In October 2012 the team of British Cycling sportive bloggers were invited to the National Cycling Centre to plan their 2013 season, followed by a tour of the facility. What follows is the account of blogger Chris and his tour through the building, including a look at the British Cycling team in action.
For someone like me, who’s a bike nut blown away by the absolutely breathtaking performances of our track cyclists during the Olympics but had never even seen a velodrome before, this was like Christmas coming early.
Something that really impressed me was the inclusivity of it all. During the day, we had drinks and food in the unpretentious (that’s good, by the way) Velodrome Cafe and we were feet away from gods of the track like Ed Clancy and Jason Kenny. There was no entourage, no fanfare – you felt that you could have gone up to these guys, said “Hi” and they would have engaged you in conversation. I didn’t, though – too star-struck, I guess!
First up was a visit to the track itself. On the TV, you never get a real feel for how steep the banking is at a track like this, and even in a picture you may not get the full effect. I believe it’s about 42 degrees - nearly 1:1 - scary!
The track is open to the public at certain times, and since the boom in cycling’s popularity, the waiting list is long. There was plenty of activity on the track with a great variety of bikes, styles and speeds.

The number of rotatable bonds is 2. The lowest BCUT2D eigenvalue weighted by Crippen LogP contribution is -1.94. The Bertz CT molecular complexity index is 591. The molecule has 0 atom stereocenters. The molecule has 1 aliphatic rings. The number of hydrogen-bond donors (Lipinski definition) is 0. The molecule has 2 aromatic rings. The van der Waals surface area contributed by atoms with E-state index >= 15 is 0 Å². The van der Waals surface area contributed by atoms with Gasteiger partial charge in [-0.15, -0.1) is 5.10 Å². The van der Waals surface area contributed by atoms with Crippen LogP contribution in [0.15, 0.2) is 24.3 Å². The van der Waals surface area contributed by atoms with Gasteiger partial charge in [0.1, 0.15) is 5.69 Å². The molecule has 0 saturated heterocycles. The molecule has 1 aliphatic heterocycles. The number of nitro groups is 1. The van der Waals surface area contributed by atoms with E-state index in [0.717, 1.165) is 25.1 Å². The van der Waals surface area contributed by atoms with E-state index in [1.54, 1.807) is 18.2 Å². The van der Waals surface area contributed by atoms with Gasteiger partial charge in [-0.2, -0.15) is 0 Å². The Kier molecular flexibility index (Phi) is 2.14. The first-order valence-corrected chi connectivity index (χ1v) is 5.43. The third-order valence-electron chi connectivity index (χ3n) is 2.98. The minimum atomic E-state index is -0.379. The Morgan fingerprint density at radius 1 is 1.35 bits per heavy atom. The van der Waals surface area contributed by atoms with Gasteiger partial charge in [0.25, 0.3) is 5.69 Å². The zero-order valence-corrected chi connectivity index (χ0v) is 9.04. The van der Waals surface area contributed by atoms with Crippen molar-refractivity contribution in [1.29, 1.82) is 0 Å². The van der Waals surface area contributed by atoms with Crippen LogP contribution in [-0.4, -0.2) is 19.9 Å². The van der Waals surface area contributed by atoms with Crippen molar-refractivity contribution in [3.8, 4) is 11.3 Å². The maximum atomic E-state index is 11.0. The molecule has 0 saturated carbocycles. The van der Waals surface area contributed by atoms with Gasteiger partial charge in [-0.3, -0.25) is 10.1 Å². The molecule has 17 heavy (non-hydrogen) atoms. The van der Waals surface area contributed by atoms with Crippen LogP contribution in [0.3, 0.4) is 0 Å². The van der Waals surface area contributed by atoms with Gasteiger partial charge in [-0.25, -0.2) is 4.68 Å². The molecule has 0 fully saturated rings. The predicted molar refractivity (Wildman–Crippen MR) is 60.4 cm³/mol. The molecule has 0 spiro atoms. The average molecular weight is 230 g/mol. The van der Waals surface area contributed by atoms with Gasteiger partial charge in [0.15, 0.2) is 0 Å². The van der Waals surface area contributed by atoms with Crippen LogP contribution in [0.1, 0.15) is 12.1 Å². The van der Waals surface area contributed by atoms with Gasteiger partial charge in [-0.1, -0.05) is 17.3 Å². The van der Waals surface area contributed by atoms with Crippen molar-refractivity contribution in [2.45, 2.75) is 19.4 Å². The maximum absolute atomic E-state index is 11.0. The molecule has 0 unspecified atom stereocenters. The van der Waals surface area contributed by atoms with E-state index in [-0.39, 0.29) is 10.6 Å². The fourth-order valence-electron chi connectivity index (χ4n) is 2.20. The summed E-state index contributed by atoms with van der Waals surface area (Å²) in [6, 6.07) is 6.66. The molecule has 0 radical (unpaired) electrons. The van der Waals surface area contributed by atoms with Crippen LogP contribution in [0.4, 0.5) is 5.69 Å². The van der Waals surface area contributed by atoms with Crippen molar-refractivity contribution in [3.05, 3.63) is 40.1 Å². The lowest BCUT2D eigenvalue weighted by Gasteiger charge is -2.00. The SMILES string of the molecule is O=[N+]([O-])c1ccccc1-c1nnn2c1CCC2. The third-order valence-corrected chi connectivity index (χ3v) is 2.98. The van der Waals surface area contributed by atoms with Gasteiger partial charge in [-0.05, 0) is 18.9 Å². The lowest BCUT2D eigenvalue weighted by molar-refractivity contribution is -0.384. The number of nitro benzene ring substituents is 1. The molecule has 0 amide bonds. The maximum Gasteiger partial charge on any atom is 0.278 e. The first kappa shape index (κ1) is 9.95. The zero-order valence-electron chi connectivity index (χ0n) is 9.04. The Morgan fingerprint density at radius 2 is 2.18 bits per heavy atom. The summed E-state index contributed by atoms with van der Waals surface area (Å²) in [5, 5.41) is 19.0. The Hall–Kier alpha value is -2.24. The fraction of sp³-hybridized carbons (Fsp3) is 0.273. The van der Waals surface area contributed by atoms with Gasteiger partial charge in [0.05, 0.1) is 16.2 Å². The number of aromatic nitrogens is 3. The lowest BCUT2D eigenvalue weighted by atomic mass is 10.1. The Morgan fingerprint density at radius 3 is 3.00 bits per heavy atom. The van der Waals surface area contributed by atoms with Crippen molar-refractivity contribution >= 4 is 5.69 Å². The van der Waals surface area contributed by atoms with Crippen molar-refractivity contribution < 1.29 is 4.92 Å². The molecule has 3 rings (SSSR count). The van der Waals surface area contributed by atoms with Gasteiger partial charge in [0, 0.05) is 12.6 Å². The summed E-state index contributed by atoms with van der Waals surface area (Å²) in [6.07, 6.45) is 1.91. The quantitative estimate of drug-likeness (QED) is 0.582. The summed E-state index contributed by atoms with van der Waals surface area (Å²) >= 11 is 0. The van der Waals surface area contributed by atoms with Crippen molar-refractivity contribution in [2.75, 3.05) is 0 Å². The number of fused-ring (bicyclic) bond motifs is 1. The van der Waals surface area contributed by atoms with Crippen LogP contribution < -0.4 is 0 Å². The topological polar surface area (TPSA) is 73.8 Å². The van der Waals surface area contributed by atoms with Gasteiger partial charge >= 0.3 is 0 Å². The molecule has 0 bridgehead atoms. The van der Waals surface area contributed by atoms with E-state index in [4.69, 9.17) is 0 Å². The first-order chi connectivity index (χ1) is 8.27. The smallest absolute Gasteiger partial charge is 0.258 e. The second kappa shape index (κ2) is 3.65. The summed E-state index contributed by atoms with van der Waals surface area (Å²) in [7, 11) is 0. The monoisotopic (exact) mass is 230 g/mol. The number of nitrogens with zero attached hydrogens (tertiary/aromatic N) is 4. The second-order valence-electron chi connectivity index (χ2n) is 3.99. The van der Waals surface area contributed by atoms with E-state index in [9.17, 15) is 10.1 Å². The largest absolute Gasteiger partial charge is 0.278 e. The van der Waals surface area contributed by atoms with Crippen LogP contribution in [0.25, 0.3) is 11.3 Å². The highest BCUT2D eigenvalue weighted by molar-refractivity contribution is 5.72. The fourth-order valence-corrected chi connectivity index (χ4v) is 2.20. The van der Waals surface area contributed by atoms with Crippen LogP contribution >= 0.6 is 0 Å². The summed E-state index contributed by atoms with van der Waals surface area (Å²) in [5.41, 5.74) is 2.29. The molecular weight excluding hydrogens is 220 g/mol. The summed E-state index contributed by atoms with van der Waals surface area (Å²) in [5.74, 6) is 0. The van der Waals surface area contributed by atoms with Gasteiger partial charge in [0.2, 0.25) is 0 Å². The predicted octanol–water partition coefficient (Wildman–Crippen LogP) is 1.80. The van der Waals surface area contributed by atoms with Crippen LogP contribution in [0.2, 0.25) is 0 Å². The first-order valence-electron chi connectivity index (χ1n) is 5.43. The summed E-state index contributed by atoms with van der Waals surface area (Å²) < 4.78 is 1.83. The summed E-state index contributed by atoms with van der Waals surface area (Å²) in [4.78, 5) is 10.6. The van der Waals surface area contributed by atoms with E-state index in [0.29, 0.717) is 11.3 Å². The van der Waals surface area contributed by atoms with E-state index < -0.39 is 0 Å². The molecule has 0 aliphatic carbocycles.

Beryl Burton is, of course, an absolute legend in British cycling history – a real unsung heroine. There is a cabinet full of her memorabilia:
Another legend in British cycling is Reg Harris. Considerably less unsung than Beryl Burton, but there is a memorial to him at HQ:
There is a picture gallery featuring cyclists of all genres and countries. I think you know who this is, albeit somewhat younger!
One forgets the remit that British Cycling has – I’ve always just thought about it in the context of road cycling, but of course cyclocross, mountain biking and BMX come under its aegis also. There is a wonderful purpose-built BMX track on the site with a truly terrifying starting slope:
British Cycling also has a remit to communicate cycling generally, and it was nice to see evidence of the fun schoolchildren had had:
One of Sir Chris Hoy’s specialist events is, of course, the keirin, and this is the workshop where the derny bikes are stored:
How about this to put the team pursuit into perspective?
Just a casual list of real cycling megastars:
A real treat in the afternoon, as we got to see Messrs Hoy, Kenny and Clancy go through their paces
All in all, an absolutely fascinating day and a real privilege to see behind the scenes at the temple of British Cycling. Our grateful thanks to Ian Phillips, Faye Downey and Eddie Allen for making this happen. A day I will never forget.